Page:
IgA nephropathy remains poorly understood despite being the most common primary glomerular disease. Glucocorticoids are commonly used in clinical practice to manage IgA nephropathy, although the evidence in support of this is controversial, particularly with regard to the risk for immunosuppression in patients with advanced kidney disease. The present randomized controlled trial sought to determine the effect of oral methylprednisolone on renal function and related outcomes in patients with IgA nephropathy. The TESTING randomized controlled clinical trial consisted of 503 patients randomized, with 257 in the treatment group and 246 in the placebo group. Mean baseline characteristics of the enrolled group included an eGFR of 61.5mL/ min/1.73m2 and 24-hour urine protein of 2.46 g/day. “The TESTING trial… is the largest randomized clinical trial of therapy in IgA nephropathy yet conducted,” says co-author Richard Glassock, MD.

Seventy-four primary outcome events (7.3% per year) occurred in the treatment group and 106 (12.1% per year) occurred in the placebo group; this difference was significant in favor of the methylprednisolone group. The treatment group fared better in all kidney-related outcomes; however, there was an increased rate of
adverse events (ie, serious infections) in this group, and all-cause mortality was particularly higher prior to the methylprednisolone dose reduction. This randomized controlled trial concluded that high dose methylprednisolone administered over a 6-9- month period may be protective against progressive kidney fail ure in the setting of IgA nephropathy. However, high-dose glucocorticoids were associated with significant adverse effects and must be used with caution. “[The study] provides strong support for the routine use of oral, systemically acting glucocorticoids in patients with IgA nephropathy at high risk for progression of CKD despite supportive therapy with renin-angiotensin system inhibitors,” notes Dr. Glassock. “Moderate doses of steroids combined with chemoprophylaxis for Pneumocystis infections appear to be equally effective and safer than high doses of such steroid therapy. Steroid treatment for 6-9 months significantly slows but does not eliminate progressive CKD in highrisk IgA nephropathy.”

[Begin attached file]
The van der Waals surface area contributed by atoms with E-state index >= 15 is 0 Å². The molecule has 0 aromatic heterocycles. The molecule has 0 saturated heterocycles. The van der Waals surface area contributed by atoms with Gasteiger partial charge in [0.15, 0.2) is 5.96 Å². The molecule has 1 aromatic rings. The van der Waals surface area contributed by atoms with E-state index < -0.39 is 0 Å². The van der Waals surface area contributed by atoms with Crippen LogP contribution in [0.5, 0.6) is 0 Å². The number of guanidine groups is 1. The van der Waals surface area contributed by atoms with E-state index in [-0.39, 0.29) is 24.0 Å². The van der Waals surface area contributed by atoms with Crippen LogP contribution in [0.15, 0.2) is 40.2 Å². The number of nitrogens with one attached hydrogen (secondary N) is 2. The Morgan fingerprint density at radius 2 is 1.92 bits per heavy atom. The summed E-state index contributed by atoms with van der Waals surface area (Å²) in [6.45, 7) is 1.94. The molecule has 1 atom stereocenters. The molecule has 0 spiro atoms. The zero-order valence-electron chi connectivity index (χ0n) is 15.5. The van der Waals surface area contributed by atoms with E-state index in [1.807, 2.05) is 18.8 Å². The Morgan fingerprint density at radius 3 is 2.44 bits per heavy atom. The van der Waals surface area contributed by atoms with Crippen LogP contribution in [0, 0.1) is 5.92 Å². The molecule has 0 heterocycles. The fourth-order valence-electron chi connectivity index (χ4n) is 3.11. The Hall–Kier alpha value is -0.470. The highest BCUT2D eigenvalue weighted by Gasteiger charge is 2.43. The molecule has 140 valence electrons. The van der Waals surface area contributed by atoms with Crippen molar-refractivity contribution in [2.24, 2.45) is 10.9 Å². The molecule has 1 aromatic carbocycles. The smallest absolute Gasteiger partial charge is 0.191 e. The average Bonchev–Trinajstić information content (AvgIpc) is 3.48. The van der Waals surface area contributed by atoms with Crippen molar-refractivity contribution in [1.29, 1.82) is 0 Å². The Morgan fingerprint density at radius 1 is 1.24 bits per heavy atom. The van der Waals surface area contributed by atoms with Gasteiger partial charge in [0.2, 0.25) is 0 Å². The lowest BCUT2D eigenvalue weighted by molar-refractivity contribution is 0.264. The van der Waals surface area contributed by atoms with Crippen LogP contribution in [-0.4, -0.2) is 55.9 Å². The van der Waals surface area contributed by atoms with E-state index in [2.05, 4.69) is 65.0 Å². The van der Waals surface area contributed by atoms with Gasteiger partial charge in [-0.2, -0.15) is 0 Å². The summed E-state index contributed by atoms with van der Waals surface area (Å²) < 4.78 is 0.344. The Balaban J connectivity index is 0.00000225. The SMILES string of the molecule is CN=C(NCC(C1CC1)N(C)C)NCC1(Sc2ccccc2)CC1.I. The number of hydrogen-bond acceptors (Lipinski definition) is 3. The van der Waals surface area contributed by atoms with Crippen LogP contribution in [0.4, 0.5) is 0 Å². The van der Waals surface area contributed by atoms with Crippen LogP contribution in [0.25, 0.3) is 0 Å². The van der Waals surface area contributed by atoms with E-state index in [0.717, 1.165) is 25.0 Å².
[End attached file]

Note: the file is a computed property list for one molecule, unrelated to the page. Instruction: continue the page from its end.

Strengths of this study include the large sample size and diverse study population, which make it more feasible to apply these results to the general population of patients with IgA nephropathy. “The results of the TESTING Trial will likely lead to more physicians (nephrologists) caring for patients with high-risk IgA nephropathy to employ oral steroid therapy, especially in moderate doses, to modify the course of CKD in a safe and effective manner,” Dr. Glassock adds. Additionally, the randomized controlled trial study design does well to minimize risk for bias, particularly confounding bias. A primary limitation of this work is the dose reduction, which took place midway through the trial for safety reasons, which although necessary, may have reduced the efficacy of blinding and certainly reduced trial consistency.

Originally Published By 2 Minute Medicine®. Reused in Physician’s Weekly with permission. ©2022 2 Minute Medicine, Inc. All rights reserved. No works may be reproduced without expressed written consent from 2 Minute Medicine, Inc. No article should be construed as medical advice and is not intended as such by the authors or by 2 Minute Medicine, Inc.